Quick construction is achieved by using large pieces of balsa, not lots of little sticks. Note the cooling louver for the battery cut into the side of the fuselage.
The cabin area is divided into two compartments. The airborne radio goes to the rear, while the flight pack for the Astro 25 is up front.
I let Richie take the stick for a couple of flights, then went back to the plant to get a set of Bushmaster plans. Two weeks later, I was pleasantly surprised to receive a call from Richie's dad. The Bushmaster was ready to fly, and he wanted me to make the maiden voyage.
An hour later, they arrived. We went out to the vacant lot and found a smooth stretch of dirt from which to take off. The bird flew every bit as well as my own. Richie flew a good part of the three flights, getting more proficient each time. He has soloed now, and is thoroughly enjoying the quiet revolution. He reports that he's getting consistent 15-minute flights.
The Bushmaster's flight capabilities are commendable. The takeoff roll is short, and climb out to a pattern altitude of 200 feet takes about 20 seconds. Use neutral trim in the climb, since the high-wing cabin configuration results in a positive nose-up trim when power is applied. Like most electrics, it is best to climb at a good solid flying speed rather than to hang on the prop.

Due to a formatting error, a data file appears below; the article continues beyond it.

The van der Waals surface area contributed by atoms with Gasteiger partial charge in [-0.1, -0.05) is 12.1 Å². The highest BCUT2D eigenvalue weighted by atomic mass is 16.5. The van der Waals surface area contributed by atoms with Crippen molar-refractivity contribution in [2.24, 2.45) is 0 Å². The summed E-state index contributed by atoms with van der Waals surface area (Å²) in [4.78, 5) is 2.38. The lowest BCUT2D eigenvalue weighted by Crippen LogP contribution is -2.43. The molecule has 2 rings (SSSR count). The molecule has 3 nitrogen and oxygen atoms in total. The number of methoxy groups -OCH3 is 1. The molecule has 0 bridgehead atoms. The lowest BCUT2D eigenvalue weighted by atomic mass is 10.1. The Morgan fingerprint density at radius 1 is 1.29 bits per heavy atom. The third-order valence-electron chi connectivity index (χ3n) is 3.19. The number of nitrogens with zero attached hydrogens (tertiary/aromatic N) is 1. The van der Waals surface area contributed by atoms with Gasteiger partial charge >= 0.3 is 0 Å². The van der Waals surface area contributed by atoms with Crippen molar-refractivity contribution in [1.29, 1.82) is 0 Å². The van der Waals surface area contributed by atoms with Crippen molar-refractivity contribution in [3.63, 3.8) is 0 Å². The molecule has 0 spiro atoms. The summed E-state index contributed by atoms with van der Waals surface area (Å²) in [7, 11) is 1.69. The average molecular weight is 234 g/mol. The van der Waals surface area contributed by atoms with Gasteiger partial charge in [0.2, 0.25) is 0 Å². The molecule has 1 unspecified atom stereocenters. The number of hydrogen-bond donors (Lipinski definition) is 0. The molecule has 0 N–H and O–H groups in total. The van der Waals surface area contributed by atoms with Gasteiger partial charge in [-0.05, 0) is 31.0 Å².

Climb to between 50 and 100 feet above pattern altitude. Then crank in 1/4 forward trim and gently dive back to pattern altitude to "get on the step." Now you are ready for loops, rolls, wing overs, etc. Snap rolls and spins are also possible if large control deflections are used (Flying Roland's prototype, I could get three simultaneous snaps from level flight-not bad!-php.). Recovery from a spin is immediate when controls are neutralized.
The Bushmaster has a solid feel in the air and, at moderate control deflections, makes an excellent trainer. It can be flown power-off quite slowly with full back trim, and has been thermal led in strong lift. For landing, set up your approach, power off, at full back trim, and flare just before touchdown. Once it's down, it stays there, with no tendency to bounce. The steerable tail wheel provides positive control on rollout. The Bushmaster has been a fun project, which was an immediate success on its first flight. It is easy to build, yet the rounded tail surfaces and large cabin give it a pleasant "old timer" look reminiscent of Canadian Bush planes. I hope you enjoy building and flying the Bushmaster as much as I have.